Example of Scholar Googling

Example of Googling

October 4, 2015

Take the number one paper in the first two days of October 2015, UFT170 in Spanish translation, and use keywords Poynting Theorem for Vacuum, without enclosing the words in inverted commas. The result is that the paper appears as number three of 129,000 results and also at number ten, (foot of front page of Google), one of my long reviews (or short monographs if you like) in the acclaimed “Modern Nonlinear Optics” appears (M. W. Evans and S. Kielich, Eds., “Modern Nonlinear Optics” (Wiley Interscience, New York, 1992, 1993, 1997, 2001 in two editions and six volumes hardback, softback and e book). Now enclose the keywords in inverted commas, i.e “Poynting Theorem for Vacuum” and essentially the same results appear, now number 3 and 9 out of 129,000. This is what it is all about – and to a scholar all this is immensely pleasing.”

Search for “Poynting Theorem for Vacuum” using Google Scholar … and nothing at all comes up. That is indeed ‘what it is all about’: the fact that nobody who matters takes the slightest interest in your rubbish ‘work’.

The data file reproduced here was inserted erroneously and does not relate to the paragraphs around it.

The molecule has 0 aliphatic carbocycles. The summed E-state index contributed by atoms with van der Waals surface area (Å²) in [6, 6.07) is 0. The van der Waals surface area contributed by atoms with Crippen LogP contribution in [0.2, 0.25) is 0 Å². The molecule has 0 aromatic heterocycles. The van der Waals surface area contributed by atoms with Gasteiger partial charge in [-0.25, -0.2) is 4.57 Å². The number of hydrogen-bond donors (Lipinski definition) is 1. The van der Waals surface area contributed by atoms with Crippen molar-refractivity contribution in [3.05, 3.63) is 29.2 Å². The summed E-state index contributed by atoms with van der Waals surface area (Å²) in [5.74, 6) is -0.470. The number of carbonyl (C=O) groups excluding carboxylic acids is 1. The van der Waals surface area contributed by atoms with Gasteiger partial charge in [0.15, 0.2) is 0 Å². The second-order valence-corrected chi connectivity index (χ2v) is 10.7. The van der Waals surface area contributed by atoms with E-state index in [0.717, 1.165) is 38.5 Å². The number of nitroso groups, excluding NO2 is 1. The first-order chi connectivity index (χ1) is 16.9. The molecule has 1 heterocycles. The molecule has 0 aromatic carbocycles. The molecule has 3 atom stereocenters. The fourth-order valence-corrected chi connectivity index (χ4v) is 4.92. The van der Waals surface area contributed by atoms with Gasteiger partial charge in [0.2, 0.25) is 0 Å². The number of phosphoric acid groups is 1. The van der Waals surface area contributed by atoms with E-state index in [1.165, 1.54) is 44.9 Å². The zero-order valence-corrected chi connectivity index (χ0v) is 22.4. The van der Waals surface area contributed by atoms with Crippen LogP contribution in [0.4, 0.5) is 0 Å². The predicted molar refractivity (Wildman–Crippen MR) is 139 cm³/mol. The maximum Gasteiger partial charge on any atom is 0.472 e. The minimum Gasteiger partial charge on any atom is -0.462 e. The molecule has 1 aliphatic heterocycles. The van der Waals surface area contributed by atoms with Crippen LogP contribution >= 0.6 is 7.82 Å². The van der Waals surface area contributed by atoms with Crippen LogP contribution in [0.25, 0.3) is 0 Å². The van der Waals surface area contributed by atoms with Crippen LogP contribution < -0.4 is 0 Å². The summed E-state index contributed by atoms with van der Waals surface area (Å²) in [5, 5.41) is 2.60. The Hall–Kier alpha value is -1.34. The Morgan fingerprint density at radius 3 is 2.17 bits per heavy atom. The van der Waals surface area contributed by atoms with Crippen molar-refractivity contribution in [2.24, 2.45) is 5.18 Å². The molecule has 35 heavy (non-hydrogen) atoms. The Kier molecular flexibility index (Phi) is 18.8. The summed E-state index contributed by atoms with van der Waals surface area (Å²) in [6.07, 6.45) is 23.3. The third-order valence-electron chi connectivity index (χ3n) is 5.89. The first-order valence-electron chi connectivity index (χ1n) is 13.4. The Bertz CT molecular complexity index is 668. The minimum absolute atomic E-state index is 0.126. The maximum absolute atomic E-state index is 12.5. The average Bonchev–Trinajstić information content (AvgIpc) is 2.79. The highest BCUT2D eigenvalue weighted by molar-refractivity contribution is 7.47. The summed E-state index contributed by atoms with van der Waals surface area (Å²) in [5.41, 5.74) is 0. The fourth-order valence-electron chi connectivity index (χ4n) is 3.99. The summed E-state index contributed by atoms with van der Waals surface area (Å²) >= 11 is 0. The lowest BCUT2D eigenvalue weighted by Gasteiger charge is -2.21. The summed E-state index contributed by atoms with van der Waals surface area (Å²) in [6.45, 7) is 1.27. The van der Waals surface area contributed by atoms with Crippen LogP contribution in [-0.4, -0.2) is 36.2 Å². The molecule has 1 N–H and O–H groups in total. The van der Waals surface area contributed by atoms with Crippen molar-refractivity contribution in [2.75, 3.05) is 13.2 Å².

2 Responses to “Example of Scholar Googling”

  1. Dirac Equation Says:

    Never mind Google Scholar; if you follow Ron’s instructions from any normal computer (ie one that hasn’t visited his website 100 times in the last week) there is no sign of his work in the first TEN pages of results. Evidently the concepts of cookies and search personalisation (or the notion that Google might take your browsing history into account in looking for relevant results) haven’t reached AIAS yet.

    • crackpotwatch Says:

      That was our first assumption: that it was due entirely to Google’s preemptive search option. But then we got exactly the same result as he did. However, that was obviously due to our making the same searches that he does. So we settled on Google Scholar. We prefer Scopus, but it is behind a pay-wall; making it hard for others to check our assertions.

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